Commodities investor Liberty House is planning to re-open its seventh steelworks in as many months in June, the company announced today.
The company is set to restart steel pipe and tube manufacturing at Tredegar in the South Wales Valleys, which was closed last year, and the re-opened plant will form the latest link in a British steel supply value chain Liberty House is developing through its Greensteel strategy.
The company is using green energy to "upcycle" scrap steel from its melting through to the engineering of advanced products.
Liberty House has been one of the most active investors in the UK steel industry since the crisis was triggered last year, most recently announcing that it had submitted an expression of intent for Tata's UK assets.
Hot rolled coil for the Tredegar plant will come from the rolling mill at nearby Liberty Steel Newport, itself re-started in October 2015, over two years after being mothballed.
Tredegar's output will replace some of the almost one million tonnes of steel tube currently imported into the UK each year for construction and manufacturing.
Liberty House executive chairman, Sanjeev Gupta, said:
Tredegar will once again supply steel tube domestically. This is great news for the UK steel industry and for skilled workers in South Wales. It is also another step in turning the tide for the UK’s steel industry. Steel tube is a vital link in the supply chain and adds to the integration which is essential for the sector.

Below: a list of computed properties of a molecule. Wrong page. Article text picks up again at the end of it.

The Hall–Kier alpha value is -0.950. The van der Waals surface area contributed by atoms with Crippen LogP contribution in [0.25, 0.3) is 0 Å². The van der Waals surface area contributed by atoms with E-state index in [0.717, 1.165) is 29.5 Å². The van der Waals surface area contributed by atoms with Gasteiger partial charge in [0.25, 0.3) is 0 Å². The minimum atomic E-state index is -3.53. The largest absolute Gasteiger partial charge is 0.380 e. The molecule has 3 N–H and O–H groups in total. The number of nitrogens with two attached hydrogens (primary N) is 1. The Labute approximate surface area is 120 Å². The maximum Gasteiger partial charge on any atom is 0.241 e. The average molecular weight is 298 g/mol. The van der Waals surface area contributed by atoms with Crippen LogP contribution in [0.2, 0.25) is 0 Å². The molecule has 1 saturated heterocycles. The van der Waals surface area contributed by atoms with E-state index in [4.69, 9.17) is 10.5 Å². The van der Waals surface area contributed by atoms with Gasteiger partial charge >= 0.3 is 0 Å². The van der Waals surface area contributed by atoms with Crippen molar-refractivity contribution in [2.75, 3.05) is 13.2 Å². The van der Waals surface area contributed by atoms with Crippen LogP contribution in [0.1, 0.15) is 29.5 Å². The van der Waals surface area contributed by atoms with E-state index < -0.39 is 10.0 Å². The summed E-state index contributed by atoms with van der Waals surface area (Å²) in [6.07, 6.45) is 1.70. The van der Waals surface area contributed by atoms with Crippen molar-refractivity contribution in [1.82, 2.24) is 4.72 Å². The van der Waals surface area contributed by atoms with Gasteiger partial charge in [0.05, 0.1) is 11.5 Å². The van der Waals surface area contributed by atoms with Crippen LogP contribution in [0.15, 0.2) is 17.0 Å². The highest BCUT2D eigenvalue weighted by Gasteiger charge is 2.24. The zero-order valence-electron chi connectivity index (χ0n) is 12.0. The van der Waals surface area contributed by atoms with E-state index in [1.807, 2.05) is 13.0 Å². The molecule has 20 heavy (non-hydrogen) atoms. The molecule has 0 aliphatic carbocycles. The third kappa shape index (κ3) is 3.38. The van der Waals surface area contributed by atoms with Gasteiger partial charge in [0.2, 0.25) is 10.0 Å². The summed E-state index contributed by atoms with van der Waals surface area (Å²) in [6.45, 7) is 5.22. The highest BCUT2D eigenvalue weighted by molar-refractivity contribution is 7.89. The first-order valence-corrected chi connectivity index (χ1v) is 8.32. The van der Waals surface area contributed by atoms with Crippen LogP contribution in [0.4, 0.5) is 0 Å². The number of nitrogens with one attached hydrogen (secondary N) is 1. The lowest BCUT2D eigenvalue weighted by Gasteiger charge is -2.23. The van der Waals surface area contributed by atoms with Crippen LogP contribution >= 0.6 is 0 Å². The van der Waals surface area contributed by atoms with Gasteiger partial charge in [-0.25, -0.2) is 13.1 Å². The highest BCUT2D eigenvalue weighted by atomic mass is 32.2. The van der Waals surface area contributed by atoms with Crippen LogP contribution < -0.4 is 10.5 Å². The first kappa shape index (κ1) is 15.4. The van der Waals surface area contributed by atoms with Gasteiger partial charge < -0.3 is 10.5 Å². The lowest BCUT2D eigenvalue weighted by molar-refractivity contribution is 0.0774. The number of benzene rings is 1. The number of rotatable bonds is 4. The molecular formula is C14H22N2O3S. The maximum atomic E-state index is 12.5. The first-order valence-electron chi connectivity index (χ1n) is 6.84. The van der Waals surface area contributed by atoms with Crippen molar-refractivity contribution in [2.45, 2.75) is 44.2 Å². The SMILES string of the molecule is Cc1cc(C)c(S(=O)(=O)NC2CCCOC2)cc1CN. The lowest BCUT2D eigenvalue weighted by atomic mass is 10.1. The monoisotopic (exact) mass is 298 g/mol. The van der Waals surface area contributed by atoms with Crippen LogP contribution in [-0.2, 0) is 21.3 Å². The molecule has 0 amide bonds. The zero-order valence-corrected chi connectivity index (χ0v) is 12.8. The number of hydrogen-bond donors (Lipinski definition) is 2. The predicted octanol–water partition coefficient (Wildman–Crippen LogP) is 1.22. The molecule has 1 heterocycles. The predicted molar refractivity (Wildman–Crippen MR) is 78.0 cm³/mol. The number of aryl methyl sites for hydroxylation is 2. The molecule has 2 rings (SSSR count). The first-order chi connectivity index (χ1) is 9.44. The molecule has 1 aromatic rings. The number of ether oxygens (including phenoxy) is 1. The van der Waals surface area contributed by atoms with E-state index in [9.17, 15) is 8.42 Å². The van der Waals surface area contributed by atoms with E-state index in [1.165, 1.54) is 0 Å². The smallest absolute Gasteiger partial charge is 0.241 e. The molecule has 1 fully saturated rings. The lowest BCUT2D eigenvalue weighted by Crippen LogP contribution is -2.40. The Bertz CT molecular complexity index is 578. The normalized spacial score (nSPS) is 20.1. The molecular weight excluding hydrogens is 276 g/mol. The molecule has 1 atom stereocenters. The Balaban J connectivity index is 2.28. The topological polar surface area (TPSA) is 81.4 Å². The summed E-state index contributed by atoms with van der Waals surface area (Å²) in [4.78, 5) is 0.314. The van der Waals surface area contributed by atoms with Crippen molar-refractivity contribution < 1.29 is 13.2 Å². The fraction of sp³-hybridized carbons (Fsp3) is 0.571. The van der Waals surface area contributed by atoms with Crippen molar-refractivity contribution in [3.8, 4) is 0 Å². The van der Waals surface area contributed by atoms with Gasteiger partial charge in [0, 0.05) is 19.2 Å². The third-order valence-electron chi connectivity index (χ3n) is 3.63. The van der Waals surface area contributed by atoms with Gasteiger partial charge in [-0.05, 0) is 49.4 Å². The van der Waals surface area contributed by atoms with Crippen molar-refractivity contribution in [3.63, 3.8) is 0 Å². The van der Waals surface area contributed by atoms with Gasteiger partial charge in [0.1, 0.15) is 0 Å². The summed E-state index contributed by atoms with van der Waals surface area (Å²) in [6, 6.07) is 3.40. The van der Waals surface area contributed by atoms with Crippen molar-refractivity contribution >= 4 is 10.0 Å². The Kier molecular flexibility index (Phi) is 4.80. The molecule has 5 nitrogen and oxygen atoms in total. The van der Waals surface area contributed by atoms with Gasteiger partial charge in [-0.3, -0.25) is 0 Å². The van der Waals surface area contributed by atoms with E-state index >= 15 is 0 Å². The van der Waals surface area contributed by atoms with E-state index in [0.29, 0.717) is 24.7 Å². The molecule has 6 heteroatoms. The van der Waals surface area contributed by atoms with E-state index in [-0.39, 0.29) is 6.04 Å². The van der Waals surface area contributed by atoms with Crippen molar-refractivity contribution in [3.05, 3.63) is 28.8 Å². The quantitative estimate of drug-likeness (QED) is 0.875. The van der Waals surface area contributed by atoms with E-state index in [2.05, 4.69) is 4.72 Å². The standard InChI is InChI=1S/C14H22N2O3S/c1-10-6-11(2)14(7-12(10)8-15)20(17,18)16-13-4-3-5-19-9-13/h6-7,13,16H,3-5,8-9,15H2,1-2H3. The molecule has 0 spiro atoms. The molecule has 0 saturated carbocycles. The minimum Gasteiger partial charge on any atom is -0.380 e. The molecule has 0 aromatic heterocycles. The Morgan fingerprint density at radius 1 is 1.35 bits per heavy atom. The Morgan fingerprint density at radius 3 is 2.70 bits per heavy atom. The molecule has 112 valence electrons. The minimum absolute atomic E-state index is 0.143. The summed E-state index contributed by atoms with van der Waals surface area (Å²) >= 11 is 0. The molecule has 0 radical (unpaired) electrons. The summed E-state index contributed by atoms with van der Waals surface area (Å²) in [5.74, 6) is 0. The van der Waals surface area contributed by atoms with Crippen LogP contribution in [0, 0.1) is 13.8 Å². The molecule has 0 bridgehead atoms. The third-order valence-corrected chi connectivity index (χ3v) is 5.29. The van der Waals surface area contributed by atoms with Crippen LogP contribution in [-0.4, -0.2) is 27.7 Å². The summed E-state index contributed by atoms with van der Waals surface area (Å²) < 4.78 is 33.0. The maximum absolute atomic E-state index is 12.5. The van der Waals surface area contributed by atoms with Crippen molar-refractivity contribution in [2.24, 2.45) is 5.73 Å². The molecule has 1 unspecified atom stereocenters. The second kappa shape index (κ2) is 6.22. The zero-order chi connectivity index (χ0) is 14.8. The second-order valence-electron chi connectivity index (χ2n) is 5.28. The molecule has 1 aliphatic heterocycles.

The steel ecosystem is at the heart of manufacturing, and the global oversupply of steel increases the need for the UK to refocus our industrial strategy around both reducing costs and adding value to steel.
Without significant change we will lose the remaining cornerstone of manufacturing. Our plan is to restructure the sector around production efficiency, engineering integration, and innovation. Britain’s outstanding skills, engineering and production knowledge and resources can re-invigorate the supply chain and bring about a new industrial renaissance.
According to a recent report from the University of Cambridge, the volume of recoverable steel emerging in the UK from sources ranging from scrap vehicles and household appliances to ageing Victorian infrastructure, is set to rise from 10m to 20m tonnes a year in the next decade.
Around 70 per cent of UK scrap generated is already exported for melting abroad, a far higher proportion than competitor countries. This is expected to increase substantially unless the UK builds high-tech recycling facilities to recover this resource.
In a statement, Gupta also called for the development of a national strategy for the creation of a sustainable manufacturing base in the UK.
"This is much bigger than steel," Gupta said. "Resolving the steel crisis opens the door to the rejuvenation of manufacturing and making a host of high-value goods in this country.
"Government and industry need to agree a road map that contains a consistent approach to all the vital ingredients: competitive energy, competitive raw materials, innovation, skills, and an investment-friendly environment. The only way to stand up to the forces of globalization is with a value-adding game plan."